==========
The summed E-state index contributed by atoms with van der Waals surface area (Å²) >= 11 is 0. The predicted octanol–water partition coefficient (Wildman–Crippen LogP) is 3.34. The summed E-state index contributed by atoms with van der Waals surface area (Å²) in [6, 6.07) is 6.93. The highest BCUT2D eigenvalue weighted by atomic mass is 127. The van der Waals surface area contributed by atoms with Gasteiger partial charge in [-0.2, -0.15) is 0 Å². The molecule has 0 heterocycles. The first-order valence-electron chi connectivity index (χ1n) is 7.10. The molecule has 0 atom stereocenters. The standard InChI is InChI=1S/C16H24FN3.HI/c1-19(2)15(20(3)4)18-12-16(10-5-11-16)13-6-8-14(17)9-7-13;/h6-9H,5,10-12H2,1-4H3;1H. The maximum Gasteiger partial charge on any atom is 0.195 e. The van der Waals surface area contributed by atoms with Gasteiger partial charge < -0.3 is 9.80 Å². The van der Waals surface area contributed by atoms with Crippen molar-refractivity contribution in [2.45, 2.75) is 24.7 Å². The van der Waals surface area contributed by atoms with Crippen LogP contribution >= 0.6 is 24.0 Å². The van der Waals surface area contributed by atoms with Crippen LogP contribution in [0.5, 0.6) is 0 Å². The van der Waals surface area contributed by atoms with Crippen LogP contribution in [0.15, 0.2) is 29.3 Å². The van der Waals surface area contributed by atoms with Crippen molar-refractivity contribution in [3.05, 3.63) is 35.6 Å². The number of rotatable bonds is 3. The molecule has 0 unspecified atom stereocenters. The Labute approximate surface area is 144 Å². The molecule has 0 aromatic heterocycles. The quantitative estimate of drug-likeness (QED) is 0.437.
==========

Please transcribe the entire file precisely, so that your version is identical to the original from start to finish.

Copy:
The summed E-state index contributed by atoms with van der Waals surface area (Å²) >= 11 is 0. The predicted octanol–water partition coefficient (Wildman–Crippen LogP) is 3.34. The summed E-state index contributed by atoms with van der Waals surface area (Å²) in [6, 6.07) is 6.93. The highest BCUT2D eigenvalue weighted by atomic mass is 127. The van der Waals surface area contributed by atoms with Gasteiger partial charge in [-0.2, -0.15) is 0 Å². The molecule has 0 heterocycles. The first-order valence-electron chi connectivity index (χ1n) is 7.10. The molecule has 0 atom stereocenters. The standard InChI is InChI=1S/C16H24FN3.HI/c1-19(2)15(20(3)4)18-12-16(10-5-11-16)13-6-8-14(17)9-7-13;/h6-9H,5,10-12H2,1-4H3;1H. The maximum Gasteiger partial charge on any atom is 0.195 e. The van der Waals surface area contributed by atoms with Gasteiger partial charge < -0.3 is 9.80 Å². The van der Waals surface area contributed by atoms with Crippen molar-refractivity contribution in [2.45, 2.75) is 24.7 Å². The van der Waals surface area contributed by atoms with Crippen LogP contribution >= 0.6 is 24.0 Å². The van der Waals surface area contributed by atoms with Crippen LogP contribution in [0.5, 0.6) is 0 Å². The van der Waals surface area contributed by atoms with Crippen LogP contribution in [0.15, 0.2) is 29.3 Å². The van der Waals surface area contributed by atoms with Crippen molar-refractivity contribution in [3.05, 3.63) is 35.6 Å². The number of rotatable bonds is 3. The molecule has 0 unspecified atom stereocenters. The Labute approximate surface area is 144 Å². The molecule has 0 aromatic heterocycles. The quantitative estimate of drug-likeness (QED) is 0.437.